Mary-Ellen Lynall: Translating new advances in neuroscience into psychiatric care

lynall_smallThe popular press and scientific journals are littered with exciting advances in basic and clinical neuroscience. But what does this mean for psychiatry, and for psychiatric training?

Current trainees will one day prescribe new and better treatments that have grown out of a deeper understanding of brain function (or if not, I’ll be deeply concerned). But how do we ensure that trainees are well versed in the neuroscience underpinning these treatments? How can trainees be expected to explain the complex neurobiology of conditions such as depression, addiction, and psychosis to patients in an understandable way?

Improved understanding of the neuroscience behind psychiatric disease has developed recently and is continually evolving. It is essential that medical trainees learn about this important area, which will be a central part of providing good care.

We cannot expect the skills and knowledge to trickle down through the medical hierarchy.

The Royal College of Psychiatrists, the Wellcome Trust, and the Gatsby Foundation have teamed up to address this challenge. Over the next two years—with input from trainees, trainers, and the public —the newly formed Neuroscience Project will develop not only a new neuroscience curriculum, but also a plan for its dissemination, using multimedia learning technology to make the information relevant and accessible to trainees.

In the US, a similar process of curriculum review, driven by advances in neuroscience, is already well underway. The same arguments for reform are holding sway on both sides of the Atlantic: psychiatric practice and research must be at the forefront of neuroscience, not playing catch-up. And in order to attract the best junior doctors, psychiatry should reinforce its unique selling points: the combination of neuroscientific rigour with a holistic approach. The emerging opportunity to apply advances in neuroscience for patients’ benefit is what first attracted me to the profession; I came to medicine after a degree in neuroscience.

Ultimately, the aim of these reforms is to improve patient care. Tomorrow’s psychiatric trainee might show a video of a functional MRI scan to explain the malfunctioning circuitry in depression, or use a diagram of the basal ganglia to explain the challenges of overcoming an addiction. For patients, carers, and families, being able to see and understand the physical changes underlying mental disorder and recovery could help to combat the stigma around mental health.

The success of this project depends on your input. Read about the project as it evolves on our website.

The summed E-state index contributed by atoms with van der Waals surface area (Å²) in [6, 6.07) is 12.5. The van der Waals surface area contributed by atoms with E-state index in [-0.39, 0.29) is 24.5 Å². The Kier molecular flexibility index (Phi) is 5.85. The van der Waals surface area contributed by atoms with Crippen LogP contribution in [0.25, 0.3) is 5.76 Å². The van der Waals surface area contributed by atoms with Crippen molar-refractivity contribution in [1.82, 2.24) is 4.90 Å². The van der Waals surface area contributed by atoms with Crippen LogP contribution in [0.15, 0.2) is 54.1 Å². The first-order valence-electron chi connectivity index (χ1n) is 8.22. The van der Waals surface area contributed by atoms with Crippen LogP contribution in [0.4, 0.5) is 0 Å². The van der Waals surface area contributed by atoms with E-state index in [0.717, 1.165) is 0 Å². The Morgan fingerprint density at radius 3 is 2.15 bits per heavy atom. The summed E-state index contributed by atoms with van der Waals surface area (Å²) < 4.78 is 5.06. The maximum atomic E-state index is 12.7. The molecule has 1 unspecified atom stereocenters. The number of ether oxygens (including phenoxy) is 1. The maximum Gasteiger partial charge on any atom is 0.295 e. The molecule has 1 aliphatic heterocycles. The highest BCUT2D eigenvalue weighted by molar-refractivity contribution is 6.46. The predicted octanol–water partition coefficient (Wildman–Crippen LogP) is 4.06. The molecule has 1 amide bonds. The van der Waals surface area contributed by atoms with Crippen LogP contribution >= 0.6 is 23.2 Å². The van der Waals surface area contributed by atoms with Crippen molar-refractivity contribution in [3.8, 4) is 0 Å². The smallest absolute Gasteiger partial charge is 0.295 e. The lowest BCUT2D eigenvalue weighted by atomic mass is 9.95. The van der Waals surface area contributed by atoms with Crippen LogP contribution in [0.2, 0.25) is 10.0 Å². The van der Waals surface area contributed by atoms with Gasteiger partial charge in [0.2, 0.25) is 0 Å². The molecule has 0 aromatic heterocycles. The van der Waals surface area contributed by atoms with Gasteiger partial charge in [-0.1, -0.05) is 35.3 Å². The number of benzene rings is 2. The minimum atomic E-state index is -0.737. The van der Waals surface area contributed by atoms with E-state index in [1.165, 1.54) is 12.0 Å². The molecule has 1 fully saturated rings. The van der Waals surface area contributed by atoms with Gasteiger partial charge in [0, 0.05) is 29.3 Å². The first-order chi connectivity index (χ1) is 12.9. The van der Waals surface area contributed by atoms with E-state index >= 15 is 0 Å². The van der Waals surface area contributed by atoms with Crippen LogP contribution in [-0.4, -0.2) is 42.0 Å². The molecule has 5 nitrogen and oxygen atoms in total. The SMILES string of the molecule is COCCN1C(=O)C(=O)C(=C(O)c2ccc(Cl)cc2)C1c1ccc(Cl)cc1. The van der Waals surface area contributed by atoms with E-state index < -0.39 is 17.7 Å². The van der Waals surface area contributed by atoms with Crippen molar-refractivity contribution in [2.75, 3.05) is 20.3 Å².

Our curriculum may need to change, but the underlying principle endures: as psychiatrists we integrate the physical, psychological, and social into everything that we do.

Mary-Ellen Lynall is an academic clinical fellow in psychiatry at the University of Cambridge and a member of the Gatsby/Wellcome Neuroscience Commission.

Competing interests: M-E L receives a grant for scientific research into the role of B cells in psychiatric disease from Addenbrooke’s Hospital Charitable Trust.

  • David_Colquhoun

    Nobody would be more delighted than I if what you say were true. But I fear it is closer to hype than reality. In the end, the false hope engendered by exaggeration of what’s understood about the brain harms patients, and it harms neuroscience. Take a look at http://www.healthnewsreview.org/toolkit/tips-for-understanding-studies/biohype-bibliography/#.V_-66MeGRuc.twitter

  • sinope

    You said: “For patients, carers, and families, being able to see and understand the physical changes underlying mental disorder and recovery could help to combat the stigma around mental health.”

    Are you sure about that? Imagine for a moment that you are the patient. Your whole life has gone haywire, you are desperately struggling to make sense of your world, your inner self, your very soul. Now imagine being taken into a room and shown an image of your brain on a screen. The doctor points out which bits of the image are abnormal – this is proof that you are not like other people, that your brain is defective, you have an “underlying mental disorder.”
    Does that help you feel less stigmatised?

  • Adam

    I’m not anti-neuroscience as one strand of mental health research, but Goldacre’s (2010) summary of the evidence on social attitudes suggests that stigma might not be one of the areas that will be aided by this discipline eventually winning out (or continuing to claim to) over the social sciences. It seems that the public think faulty brains are more dangerous and unpredictable than people caught up in stressful psychosocial situations. I just think this needs bearing in the minds of biopsychiatric thinkers who advocate the (admittedly attractive) “mental illness is an illness like any other” line.

    https://www.theguardian.com/commentisfree/2010/oct/09/ben-goldacre-bad-science-adhd-stigma

    I wish the writer all the best in their research.

  • Duncan Double